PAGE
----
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Kamala Harris and Michael B. Jordan discussed their shared love of basketball and their support for Historically Black Colleges and Universities

By Ally Mauch
March 07, 2021 08:30 PM
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Kamala Harrisa, Michael B Jordan
Credit: Lorenzo Bevilaqua/Walt Disney Television via Getty Images; Aaron J. Thornton/FilmMagic

The 2021 NBA All-Star Game opened with a special conversation between Vice President Kamala Harris and actor Michael B. Jordan

Before the start of the game, the pair discussed her college years at Howard University. "There are two things that led me to where I am at today," Harris said. "My family and the HBCU I attended which was Howard University. I'm so happy that the NBA is celebrating our HBCUs."

They also spoke about the ongoing COVID-19 pandemic and the vaccine rollout. "Right now Michael, I'm urging everyone to get the vaccine when it is your turn. I've taken the vaccine," Harris said. "It's about understanding that it's bigger than you because it really is an extension of love thy neighbor and it will save their life."

Praising the NBA stars who played in the bubble last summer, the vice president added, "The players were the leaders who showed everyone for the sake of the team, for the sake of the whole, you make certain sacrifices. They did their thing!"

And speaking about her favorite team, Harris said she's "all about the Warriors," later saying: "After we won the election and I became vice president, the Warriors had a special jersey that Oakland in the front and it had 49 on it. I said I don't think Steph [Curry]'s number is 49? And then I realized I'm the 49th vice president!"

Concluding the interview, Harris further shared her admiration for the athletes and their skills. "Let's encourage them to be their best, you've got to admire that," she said.

The All-Star Game will be generating $3 million in scholarship funds to donate to the United States' Historically Black Colleges and Universities — which both Harris and Jordan have been outspoken in support of. 

Harris, 56, attended Howard University, making her the first HBCU graduate in the White House.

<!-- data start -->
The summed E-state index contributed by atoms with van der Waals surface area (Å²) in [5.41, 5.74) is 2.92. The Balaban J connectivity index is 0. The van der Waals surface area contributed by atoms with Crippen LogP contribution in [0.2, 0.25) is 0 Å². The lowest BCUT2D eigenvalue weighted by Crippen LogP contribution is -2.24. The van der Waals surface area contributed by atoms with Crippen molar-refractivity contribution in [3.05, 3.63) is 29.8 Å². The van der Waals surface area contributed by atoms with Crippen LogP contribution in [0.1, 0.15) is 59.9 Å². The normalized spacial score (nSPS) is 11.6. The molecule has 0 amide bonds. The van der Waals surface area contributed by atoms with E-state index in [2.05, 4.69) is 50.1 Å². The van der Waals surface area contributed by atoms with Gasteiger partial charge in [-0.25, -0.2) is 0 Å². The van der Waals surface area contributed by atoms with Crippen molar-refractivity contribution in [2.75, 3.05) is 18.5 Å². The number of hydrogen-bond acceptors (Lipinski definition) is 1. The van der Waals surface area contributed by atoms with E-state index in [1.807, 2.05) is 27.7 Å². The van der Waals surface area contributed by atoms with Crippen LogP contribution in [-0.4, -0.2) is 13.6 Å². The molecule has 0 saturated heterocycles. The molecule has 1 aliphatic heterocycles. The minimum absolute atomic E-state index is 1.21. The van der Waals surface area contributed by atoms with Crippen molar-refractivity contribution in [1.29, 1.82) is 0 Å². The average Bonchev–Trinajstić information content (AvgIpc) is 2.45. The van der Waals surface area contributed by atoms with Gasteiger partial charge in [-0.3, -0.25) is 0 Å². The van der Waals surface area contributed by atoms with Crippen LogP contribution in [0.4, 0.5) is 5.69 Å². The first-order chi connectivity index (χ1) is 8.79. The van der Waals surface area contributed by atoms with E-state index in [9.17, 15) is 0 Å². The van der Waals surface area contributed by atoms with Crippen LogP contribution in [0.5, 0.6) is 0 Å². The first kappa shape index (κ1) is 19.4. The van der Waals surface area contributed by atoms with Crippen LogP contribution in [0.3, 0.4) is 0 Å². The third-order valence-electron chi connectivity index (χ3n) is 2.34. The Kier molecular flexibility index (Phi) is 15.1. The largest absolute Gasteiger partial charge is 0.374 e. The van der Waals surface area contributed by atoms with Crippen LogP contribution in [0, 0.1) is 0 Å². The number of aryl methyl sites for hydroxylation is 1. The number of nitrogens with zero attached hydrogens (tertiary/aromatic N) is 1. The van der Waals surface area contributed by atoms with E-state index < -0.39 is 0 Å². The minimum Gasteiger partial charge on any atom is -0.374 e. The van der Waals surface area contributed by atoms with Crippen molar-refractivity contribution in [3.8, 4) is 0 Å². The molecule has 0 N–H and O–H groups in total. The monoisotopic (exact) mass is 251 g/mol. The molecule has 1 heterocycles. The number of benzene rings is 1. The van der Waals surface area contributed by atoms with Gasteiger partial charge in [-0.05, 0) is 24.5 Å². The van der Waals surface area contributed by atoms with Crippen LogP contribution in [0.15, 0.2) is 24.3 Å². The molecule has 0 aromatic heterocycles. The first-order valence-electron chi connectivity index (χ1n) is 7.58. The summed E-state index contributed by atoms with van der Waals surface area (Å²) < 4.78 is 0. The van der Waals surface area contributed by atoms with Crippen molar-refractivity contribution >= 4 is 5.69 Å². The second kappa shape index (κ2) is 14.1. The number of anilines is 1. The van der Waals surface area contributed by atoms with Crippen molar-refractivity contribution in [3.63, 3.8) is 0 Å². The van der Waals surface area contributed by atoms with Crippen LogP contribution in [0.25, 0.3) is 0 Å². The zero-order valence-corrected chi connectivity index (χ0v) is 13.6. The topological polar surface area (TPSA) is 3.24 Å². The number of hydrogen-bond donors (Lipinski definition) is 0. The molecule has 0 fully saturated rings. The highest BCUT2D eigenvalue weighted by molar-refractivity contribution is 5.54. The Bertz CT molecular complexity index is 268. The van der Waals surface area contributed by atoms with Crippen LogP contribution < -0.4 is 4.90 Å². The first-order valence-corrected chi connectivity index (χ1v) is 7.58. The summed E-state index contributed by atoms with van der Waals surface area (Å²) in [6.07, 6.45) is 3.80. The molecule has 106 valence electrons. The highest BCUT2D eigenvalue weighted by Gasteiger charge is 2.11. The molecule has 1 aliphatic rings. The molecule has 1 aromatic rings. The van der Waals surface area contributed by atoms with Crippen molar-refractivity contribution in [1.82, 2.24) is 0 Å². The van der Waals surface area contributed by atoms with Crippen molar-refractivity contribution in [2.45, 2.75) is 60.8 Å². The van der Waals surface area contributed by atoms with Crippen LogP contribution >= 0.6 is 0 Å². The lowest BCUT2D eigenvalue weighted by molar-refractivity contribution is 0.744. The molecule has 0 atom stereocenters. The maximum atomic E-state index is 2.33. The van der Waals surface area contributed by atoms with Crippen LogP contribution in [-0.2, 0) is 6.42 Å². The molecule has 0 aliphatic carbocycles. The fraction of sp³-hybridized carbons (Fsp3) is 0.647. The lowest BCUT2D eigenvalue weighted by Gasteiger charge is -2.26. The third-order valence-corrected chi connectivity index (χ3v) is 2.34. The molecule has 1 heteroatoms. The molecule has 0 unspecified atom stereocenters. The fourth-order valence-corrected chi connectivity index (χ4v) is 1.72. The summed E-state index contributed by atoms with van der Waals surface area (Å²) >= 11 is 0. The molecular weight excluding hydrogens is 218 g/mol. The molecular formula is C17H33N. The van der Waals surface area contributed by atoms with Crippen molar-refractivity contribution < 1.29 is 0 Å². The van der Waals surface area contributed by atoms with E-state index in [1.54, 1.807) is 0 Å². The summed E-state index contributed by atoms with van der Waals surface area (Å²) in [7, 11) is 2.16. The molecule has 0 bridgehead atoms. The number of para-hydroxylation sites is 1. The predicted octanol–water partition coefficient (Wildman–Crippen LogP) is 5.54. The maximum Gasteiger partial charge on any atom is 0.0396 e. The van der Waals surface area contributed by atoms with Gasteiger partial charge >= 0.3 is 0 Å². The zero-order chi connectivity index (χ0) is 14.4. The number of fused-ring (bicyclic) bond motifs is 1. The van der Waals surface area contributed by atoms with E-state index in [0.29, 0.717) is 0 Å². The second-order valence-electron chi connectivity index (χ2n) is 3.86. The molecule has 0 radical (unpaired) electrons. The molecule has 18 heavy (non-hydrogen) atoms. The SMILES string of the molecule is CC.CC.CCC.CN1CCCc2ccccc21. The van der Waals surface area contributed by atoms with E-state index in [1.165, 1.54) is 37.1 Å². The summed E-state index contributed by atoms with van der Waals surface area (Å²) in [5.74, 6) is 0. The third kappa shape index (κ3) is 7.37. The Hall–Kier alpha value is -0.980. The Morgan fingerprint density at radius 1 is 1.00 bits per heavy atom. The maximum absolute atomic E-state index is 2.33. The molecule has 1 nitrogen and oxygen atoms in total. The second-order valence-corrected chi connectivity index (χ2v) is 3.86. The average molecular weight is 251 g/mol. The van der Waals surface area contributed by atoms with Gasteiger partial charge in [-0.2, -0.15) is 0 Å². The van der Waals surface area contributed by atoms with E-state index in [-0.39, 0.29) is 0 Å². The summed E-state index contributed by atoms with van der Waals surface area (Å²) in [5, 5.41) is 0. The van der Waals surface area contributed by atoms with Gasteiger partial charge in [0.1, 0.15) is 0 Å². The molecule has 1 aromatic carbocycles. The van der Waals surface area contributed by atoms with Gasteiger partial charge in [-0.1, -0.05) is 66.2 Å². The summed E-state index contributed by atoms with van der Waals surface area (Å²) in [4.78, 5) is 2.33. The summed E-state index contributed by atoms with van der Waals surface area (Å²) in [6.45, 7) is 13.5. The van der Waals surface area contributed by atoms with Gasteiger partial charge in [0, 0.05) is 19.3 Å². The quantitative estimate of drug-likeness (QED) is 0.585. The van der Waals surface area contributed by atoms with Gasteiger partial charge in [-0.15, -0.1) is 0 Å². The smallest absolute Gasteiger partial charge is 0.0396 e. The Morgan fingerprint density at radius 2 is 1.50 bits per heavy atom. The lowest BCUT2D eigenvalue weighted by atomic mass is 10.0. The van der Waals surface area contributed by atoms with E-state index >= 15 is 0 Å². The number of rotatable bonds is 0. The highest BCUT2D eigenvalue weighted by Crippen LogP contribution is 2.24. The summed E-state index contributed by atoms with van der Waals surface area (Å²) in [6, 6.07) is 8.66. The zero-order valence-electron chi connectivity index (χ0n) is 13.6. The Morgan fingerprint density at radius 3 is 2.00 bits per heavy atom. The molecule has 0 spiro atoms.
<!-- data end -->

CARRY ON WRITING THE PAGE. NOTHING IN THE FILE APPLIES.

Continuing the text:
"When you're at an HBCU," Harris told The Washington Post last year, "and especially one with the size and with the history of Howard University — and also in the context of also being in D.C., which was known forever as being 'Chocolate City' — it just becomes about you understanding that there is a whole world of people who are like you."

"It's not just about there are a few of us who may find each other," she added. 

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Jordan, 34, did not attend an HBCU but previously praised the "communal spirit" of the schools and last year launched the Hoop Dreams Classic, a college basketball showcase that will feature four of the top HBCU men's and women's basketball programs. 

"I'll be wearing my gear then if I come," Harris told Jordan in the interview.

The showcase will be held on December 18, 2021, at the Prudential Center in Newark, New Jersey.

"As a Newark native, I am committed to bringing change to the community and am honored to be able to present The Hoop Dreams Classic as a way to celebrate the value of community, education, and Black college experiences," Jordan said in a statement to Forbes last December. "Through our shared love of basketball, I look forward to bringing the communal spirit of HBCUs to the city that helped shape me into the man I am today."

The 2021 NBA All-Star Game between Team LeBron and Team Durant airs Sunday at 6:30 p.m. ET on TNT.